Post-Pandemic—the Hard Work Is Only Just Beginning
There is no doubt that the COVID-19 pandemic has revealed fault lines in who our society and our government deem “essential,” valuable, and worthy of health and stability. The disparate impact of COVID on people of color and lower-income communities has shed light on deep inequalities that many Americans have suffered for centuries. While shockwaves from the pandemic will stick with our society for years to come, we also have an opportunity to learn and grow from its revelations. To do this, we have to ask ourselves some hard questions.
First, how do we as individuals and businesses work to see our values reflected in society at large? If we were heartbroken to learn that Americans of color are four to five times more likely to be hospitalized with COVID, what will we do differently to move toward health equity in the United States? How can we use our resources to give underserved communities a fighting shot against future public health crises? And pandemic aside, how do companies retain people from traditionally underprivileged communities and prove they actually value diversity, equity, inclusion, and belonging?
Next, why did women (particularly women of color) leave the workforce in such higher numbers than men? How do we create workplaces and homes where women can continue to excel in their careers during a childcare emergency, and are not forced to choose between being successful at work or at home? Women want to work in an environment where they are respected, appreciated, challenged, and offered equal opportunities. We also want to have a support system, both at home and in the office. Post-pandemic, I hope we continue to see increased flexibility in work schedules and locations to allow parents, women especially, to do both well.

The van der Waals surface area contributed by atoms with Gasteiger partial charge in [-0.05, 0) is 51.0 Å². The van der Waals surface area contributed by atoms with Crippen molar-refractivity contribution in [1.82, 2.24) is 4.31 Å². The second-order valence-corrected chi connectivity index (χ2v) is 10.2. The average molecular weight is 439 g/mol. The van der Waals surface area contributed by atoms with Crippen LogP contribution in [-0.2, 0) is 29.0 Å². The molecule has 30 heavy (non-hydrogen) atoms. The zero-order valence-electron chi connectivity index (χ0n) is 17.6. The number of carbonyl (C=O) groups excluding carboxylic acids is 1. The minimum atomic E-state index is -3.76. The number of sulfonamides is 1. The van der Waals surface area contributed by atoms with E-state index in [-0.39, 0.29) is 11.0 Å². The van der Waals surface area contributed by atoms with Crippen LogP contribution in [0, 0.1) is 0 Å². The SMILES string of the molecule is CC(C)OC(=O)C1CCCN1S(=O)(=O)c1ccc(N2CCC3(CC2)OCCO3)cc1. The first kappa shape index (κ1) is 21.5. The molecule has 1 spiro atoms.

Finally, how do we increase the quality of our personal connections after Zoom is no longer our only means of face time? After the past year, we know our relationships with family, coworkers, and clients are critical to both professional success and overall well-being. Personally, I plan to continue holding frequent videoconferences and calls with my clients, as the shift to remote work has allowed them to feel more connected to their legal teams and their cases. Someone who may not have previously traveled for a hearing can now watch it remotely, see their attorney in action, and hear their adversary’s and the judge’s impressions of the case. That familiarity leads to lawyers and clients working more closely together and feeling like a unified team.
Of course, asking these questions is only the first step. While the pandemic has made it easier to have conversations about what needs to improve, the hard work is only just beginning.